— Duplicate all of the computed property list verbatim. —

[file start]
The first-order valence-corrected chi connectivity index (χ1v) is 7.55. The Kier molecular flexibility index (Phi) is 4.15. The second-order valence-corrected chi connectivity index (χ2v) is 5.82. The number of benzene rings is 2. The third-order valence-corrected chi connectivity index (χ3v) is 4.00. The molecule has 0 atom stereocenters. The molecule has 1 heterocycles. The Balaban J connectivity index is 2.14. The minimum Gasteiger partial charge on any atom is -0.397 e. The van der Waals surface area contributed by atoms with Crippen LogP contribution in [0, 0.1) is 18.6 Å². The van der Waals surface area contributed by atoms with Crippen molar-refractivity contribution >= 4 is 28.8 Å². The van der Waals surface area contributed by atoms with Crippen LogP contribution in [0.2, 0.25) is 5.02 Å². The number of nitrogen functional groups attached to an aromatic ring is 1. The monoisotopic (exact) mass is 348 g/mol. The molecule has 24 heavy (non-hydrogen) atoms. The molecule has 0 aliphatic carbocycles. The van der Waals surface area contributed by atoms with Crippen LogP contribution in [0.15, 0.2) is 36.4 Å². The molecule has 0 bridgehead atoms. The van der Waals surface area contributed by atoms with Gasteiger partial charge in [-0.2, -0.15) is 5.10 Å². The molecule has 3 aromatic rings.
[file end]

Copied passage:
The first-order valence-corrected chi connectivity index (χ1v) is 7.55. The Kier molecular flexibility index (Phi) is 4.15. The second-order valence-corrected chi connectivity index (χ2v) is 5.82. The number of benzene rings is 2. The third-order valence-corrected chi connectivity index (χ3v) is 4.00. The molecule has 0 atom stereocenters. The molecule has 1 heterocycles. The Balaban J connectivity index is 2.14. The minimum Gasteiger partial charge on any atom is -0.397 e. The van der Waals surface area contributed by atoms with Crippen LogP contribution in [0, 0.1) is 18.6 Å². The van der Waals surface area contributed by atoms with Crippen molar-refractivity contribution >= 4 is 28.8 Å². The van der Waals surface area contributed by atoms with Crippen LogP contribution in [0.2, 0.25) is 5.02 Å². The number of nitrogen functional groups attached to an aromatic ring is 1. The monoisotopic (exact) mass is 348 g/mol. The molecule has 24 heavy (non-hydrogen) atoms. The molecule has 0 aliphatic carbocycles. The van der Waals surface area contributed by atoms with Crippen LogP contribution in [0.15, 0.2) is 36.4 Å². The molecule has 0 bridgehead atoms. The van der Waals surface area contributed by atoms with Gasteiger partial charge in [-0.2, -0.15) is 5.10 Å². The molecule has 3 aromatic rings.